The publicity for the issue makes the very Magonian point that these monsters "deal with issues on the borders between the known universe and a threatening outer world which people feared" - the border between habitat and wilderness. In small island communities like the Faroes, wilderness is constantly threatening the fragile fabric of habitat, the sea is in many ways the ultimate wilderness.
There are four creatures shown on the stamps, but it is not clear if the depictions of these are entirely artistic imagination or based on original folklore descriptions.
The 6.50kr. stamp shows the Grýla - the bogeyman - which has developed from traditional Shrovetide carnival costumes, and serves as a warning to observe the Lenten fast: "This creature is otherwise known from folk beliefs to wander around ensuring that no children eat meat during the fast ... It carries a sack, into which it puts the children who have been so reckless as to breach the strict directive about fasting between Shrovetide and Easter..."
The 17.00kr. stamp shows the Niðagrísur - the 'child ghost' - which seems linked to ideas about abandoned and unbaptised children and changelings: "...there is thus the belief that children concealed at birth and murdered come back to haunt and show themselves to the living in one form or another. If we are to believe the Faroese belief, this ghost is small and chubby, bears a likeness to a child, and is no larger than a ball of yarn. The most common explanation for why they come back to haunt is that they want to have a name because they died without being christened."
The 19.00kr. stamp shows the 'beach troll', the Fjørutrøll, which in the stamp illustration appears to be some sort of animated seaweed: "The troll is said to have been terrifying. Seaweed grew and pebbles hung all over its body. When it moved it sounded as if it was dragging millstones behind it and the ground came loose and spun around it. It was so large that it could be seen above the tallest houses". That description does sound, of course, like stormy seas and treacherous tides. The beach troll seems primarily to have evolved as a way of scaring children away from dangerous parts of the coast, which considering the Faroes are small rocky islands surrounded by an often stormy ocean, must be just about all of it.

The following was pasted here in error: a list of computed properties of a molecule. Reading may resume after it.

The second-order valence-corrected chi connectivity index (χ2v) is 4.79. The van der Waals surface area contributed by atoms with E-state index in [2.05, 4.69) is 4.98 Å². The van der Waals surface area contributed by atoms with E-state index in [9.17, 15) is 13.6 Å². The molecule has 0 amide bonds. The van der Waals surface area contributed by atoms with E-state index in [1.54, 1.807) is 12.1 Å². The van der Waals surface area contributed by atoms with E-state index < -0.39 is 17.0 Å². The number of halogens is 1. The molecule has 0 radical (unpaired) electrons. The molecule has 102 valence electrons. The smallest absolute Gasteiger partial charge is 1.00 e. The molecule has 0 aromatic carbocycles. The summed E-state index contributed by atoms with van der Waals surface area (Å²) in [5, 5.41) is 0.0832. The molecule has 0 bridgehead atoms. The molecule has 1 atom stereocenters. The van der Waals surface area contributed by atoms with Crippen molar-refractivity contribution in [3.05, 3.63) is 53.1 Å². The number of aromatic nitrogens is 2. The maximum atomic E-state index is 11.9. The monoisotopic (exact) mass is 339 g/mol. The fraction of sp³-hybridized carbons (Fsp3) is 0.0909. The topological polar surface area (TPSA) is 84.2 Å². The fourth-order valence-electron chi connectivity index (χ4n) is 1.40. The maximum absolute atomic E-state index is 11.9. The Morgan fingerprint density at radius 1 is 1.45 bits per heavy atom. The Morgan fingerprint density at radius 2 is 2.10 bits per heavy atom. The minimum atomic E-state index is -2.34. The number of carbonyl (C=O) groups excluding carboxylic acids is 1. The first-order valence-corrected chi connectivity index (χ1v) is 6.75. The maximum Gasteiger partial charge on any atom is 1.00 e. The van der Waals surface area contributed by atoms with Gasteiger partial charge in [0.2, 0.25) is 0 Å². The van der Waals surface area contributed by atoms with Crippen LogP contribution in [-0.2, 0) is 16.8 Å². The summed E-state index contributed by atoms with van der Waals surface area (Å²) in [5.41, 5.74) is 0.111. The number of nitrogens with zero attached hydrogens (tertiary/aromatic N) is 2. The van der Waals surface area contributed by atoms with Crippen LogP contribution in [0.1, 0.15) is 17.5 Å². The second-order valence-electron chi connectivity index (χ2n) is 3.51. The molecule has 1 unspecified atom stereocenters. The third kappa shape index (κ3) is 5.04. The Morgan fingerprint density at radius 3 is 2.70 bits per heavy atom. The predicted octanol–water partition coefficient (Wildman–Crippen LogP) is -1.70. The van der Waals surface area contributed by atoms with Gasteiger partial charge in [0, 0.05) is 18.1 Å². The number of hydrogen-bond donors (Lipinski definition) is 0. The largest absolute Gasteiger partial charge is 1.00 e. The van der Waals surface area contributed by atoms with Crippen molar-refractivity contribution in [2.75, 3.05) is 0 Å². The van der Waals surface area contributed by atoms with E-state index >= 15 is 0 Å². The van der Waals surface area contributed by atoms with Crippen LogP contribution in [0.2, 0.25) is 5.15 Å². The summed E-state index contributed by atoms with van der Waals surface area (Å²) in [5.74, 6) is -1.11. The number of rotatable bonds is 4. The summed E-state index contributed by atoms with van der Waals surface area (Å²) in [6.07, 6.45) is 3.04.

Perhaps of particular interest is the creature on the 11.00kr. stamps. this is the Marra - the 'mare'. In the Faroese version, this creature "appears at night and sits or lies on sleeping people, disturbing their sleep, causing evil dreams, and suppressing their breathing. It often appears in the guise of a beautiful woman – but is in fact an abominable monster. It wants to stick its fingers into the sleeper’s mouth in order to count the teeth. If it succeeds, the sleeping individual will die."
Apart from the teeth counting detail, this is of course the universal figure of the 'Old Hag', the Night Mare, the succubus and incubus, the creature depicted in Fusilli's famous painting. Significantly the stamp artist has depicted this creature almost as a 'Grey', with featureless face, huge black eyes, long fingers and pall-like grey skin. The traditional and modern nightmares are merging.
The stamps were issued on 30th April 2012, and you can read a fuller description of the legends associated with the creatures on the Faroe Islands Post Office website HERE, for the English version.
Besides the Iceland stamps mentioned above, some Yeti stamps issued by Bhutan a number of years back, and the UFO stamps issued by a number of countries - usually just before a violent change of regime! - does anyone know of any other stamps for a Fortean philatelic collection?